Religious Studies

  • Chair : Choi Jong-Seong
  • Location : bldg.5 / Room.315
  • Tel. : 02-880-6237


The program in Religious Studies engages students with enduring questions about humanness, religion, and human society. Religious claims and institutions affect our cultural and political lives, global affairs, and personal formation, for good and for ill. Subject studies include the faith and form, structure and function of religions situated in various periods in history, as well as their myths, rituals, symbols and world-views. Religion touches all facets of human experience, and the religious studies program is the place to investigate its intersection with other spheres like gender and sexuality, race, the nation-state, violence, memory, ethics, emotions, politics, economy, power, art, literature, and media.

Those engaged in the study of religion do not seek to defend the beliefs of particular religions. Rather, they suspend all normative judgment on religion and attempt to record, analyze and interpret innate human religiosity and their forms of expression. Thus, religious studies is a humanistic discipline which views religion as a reality to be studied with objectivity. Given that religion has the power to move individuals and communities and is a force for dynamism in human life, the study of religion is bound to contribute to human self-understanding and development.

Religion has always changed appearance in accordance with the times, and takes different forms according to change in socio-political structure, the particular traits of people, geographical conditions, cultural conditions, social class and even styles of individuals. The study of religion takes all these factors into consideration. Therefore the study of religion is an appropriate discipline not only for those with an intellectual interest in religion, but also for those who are earnestly drawn to questions concerning history, culture and society, regardless of their religious affiliation.

Students of religion study the historical development of specific religious traditions, understand and critically engage the ethical and intellectual teachings of various religions, and begin to make some comparative appraisals of the roles that religions play in different cultures and historical periods. Students in the College who major or minor in Religious Studies are able to explore numerous religious traditions, including Buddhism, Taoism Christianity, Hinduism, Islam, Judaism, and Korean traditional and current religions. Students’ extra-curricular activities within the department revolve around the Department of Religious Studies Students Association and various academic societies.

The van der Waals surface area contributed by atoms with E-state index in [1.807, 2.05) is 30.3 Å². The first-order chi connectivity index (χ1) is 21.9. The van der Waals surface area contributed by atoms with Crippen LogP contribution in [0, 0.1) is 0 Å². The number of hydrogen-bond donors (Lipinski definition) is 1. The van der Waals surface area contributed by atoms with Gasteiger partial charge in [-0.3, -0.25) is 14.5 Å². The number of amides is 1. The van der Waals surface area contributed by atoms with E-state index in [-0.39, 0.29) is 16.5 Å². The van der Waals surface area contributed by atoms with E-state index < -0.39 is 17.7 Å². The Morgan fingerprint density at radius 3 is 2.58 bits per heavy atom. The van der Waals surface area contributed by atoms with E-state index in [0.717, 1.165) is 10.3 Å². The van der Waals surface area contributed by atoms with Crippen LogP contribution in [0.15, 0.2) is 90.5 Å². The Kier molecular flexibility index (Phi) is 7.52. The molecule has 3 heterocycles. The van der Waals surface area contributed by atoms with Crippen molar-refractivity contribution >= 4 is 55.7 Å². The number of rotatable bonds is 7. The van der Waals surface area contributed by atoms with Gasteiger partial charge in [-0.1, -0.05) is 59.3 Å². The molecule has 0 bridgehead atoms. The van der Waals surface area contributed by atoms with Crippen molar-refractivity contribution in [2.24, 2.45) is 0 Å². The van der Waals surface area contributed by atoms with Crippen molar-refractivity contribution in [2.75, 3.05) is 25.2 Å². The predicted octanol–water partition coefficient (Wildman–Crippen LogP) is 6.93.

The Student association is a vigorous in its defence and promotion of student autonomy, and is responsible for organizing events such as freshman orientation, alumni night, departmental sports festival, volunteer work in farms, and field trips. It also serves as the forum for the exchange of views between junior and senior students and coordinates student opinion on a diverse range of subjects. The academic societies were formed as a respond to the demands of students of the department for a deeper and more thorough inquiry into diverse academic subjects. There are three notable academic societies that have been in existence for more than ten years: the philosophical society, the literature society, and the religion society.

Graduates either go on to further studies in graduate school or serve in religious circles. Many graduates also find employment in journalism and the cultural sphere. In an increasingly pluralistic world, individuals imbued with a deep understanding of culture and the humanities are urgently needed in all fields.

List of Professor

Name Major Contact E-mail
Choi Jong-Seong
Korean Religion, Religious Ritual, Folk Religion 02-880-9099
Yoo Yohan
Comparative Studies of Religions 02-880-1485
Vermeersch, Sem
History of Goryeo Buddhism, history of East Asian Buddhism 02-880-8133
Lee Youn-Seung
Confucianism 02-880-6241
Kim Jihyun
Daoism 02-880-6235
Seong Hae-young
Associate Professor
psychology of religion, mysticism 02-880-6299
Son Eunsil
Associate Professor
Christianity 02-880-8908
Lee Song-Chong
Associate Professor
Religion and Society 02-880-8990